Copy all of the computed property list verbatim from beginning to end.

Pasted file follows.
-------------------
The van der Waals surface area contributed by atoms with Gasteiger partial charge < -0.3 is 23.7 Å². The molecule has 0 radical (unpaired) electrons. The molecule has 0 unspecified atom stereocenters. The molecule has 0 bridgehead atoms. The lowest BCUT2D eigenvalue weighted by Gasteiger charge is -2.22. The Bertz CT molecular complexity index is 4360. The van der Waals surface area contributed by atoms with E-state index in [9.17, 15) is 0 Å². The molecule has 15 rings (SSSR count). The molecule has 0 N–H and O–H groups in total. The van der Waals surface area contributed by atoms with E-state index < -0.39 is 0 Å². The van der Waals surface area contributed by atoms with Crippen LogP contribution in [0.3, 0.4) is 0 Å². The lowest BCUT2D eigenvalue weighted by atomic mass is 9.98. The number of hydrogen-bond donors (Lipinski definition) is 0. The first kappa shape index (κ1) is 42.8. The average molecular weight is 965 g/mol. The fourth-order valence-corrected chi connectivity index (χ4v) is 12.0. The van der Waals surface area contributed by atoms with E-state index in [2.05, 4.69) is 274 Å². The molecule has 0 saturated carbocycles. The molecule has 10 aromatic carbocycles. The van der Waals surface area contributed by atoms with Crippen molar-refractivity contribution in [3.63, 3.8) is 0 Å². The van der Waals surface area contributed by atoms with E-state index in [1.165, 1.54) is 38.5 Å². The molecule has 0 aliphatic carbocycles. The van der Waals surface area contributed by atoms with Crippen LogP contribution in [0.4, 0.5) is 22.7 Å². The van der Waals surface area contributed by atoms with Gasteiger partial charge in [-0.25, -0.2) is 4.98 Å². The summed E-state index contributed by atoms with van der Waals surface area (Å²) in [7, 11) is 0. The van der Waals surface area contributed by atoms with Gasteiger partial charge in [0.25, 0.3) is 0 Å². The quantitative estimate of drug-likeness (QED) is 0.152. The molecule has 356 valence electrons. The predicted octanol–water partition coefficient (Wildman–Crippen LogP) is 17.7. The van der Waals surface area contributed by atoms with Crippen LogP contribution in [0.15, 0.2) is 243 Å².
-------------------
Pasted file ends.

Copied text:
The van der Waals surface area contributed by atoms with Gasteiger partial charge < -0.3 is 23.7 Å². The molecule has 0 radical (unpaired) electrons. The molecule has 0 unspecified atom stereocenters. The molecule has 0 bridgehead atoms. The lowest BCUT2D eigenvalue weighted by Gasteiger charge is -2.22. The Bertz CT molecular complexity index is 4360. The van der Waals surface area contributed by atoms with E-state index in [9.17, 15) is 0 Å². The molecule has 15 rings (SSSR count). The molecule has 0 N–H and O–H groups in total. The van der Waals surface area contributed by atoms with E-state index < -0.39 is 0 Å². The van der Waals surface area contributed by atoms with Crippen LogP contribution in [0.3, 0.4) is 0 Å². The lowest BCUT2D eigenvalue weighted by atomic mass is 9.98. The number of hydrogen-bond donors (Lipinski definition) is 0. The first kappa shape index (κ1) is 42.8. The average molecular weight is 965 g/mol. The fourth-order valence-corrected chi connectivity index (χ4v) is 12.0. The van der Waals surface area contributed by atoms with E-state index in [2.05, 4.69) is 274 Å². The molecule has 0 saturated carbocycles. The molecule has 10 aromatic carbocycles. The van der Waals surface area contributed by atoms with Crippen molar-refractivity contribution in [3.63, 3.8) is 0 Å². The van der Waals surface area contributed by atoms with E-state index in [1.165, 1.54) is 38.5 Å². The molecule has 0 aliphatic carbocycles. The van der Waals surface area contributed by atoms with Crippen LogP contribution in [0.4, 0.5) is 22.7 Å². The van der Waals surface area contributed by atoms with Gasteiger partial charge in [-0.25, -0.2) is 4.98 Å². The summed E-state index contributed by atoms with van der Waals surface area (Å²) in [7, 11) is 0. The van der Waals surface area contributed by atoms with Gasteiger partial charge in [0.25, 0.3) is 0 Å². The quantitative estimate of drug-likeness (QED) is 0.152. The molecule has 356 valence electrons. The predicted octanol–water partition coefficient (Wildman–Crippen LogP) is 17.7. The van der Waals surface area contributed by atoms with Crippen LogP contribution in [0.15, 0.2) is 243 Å².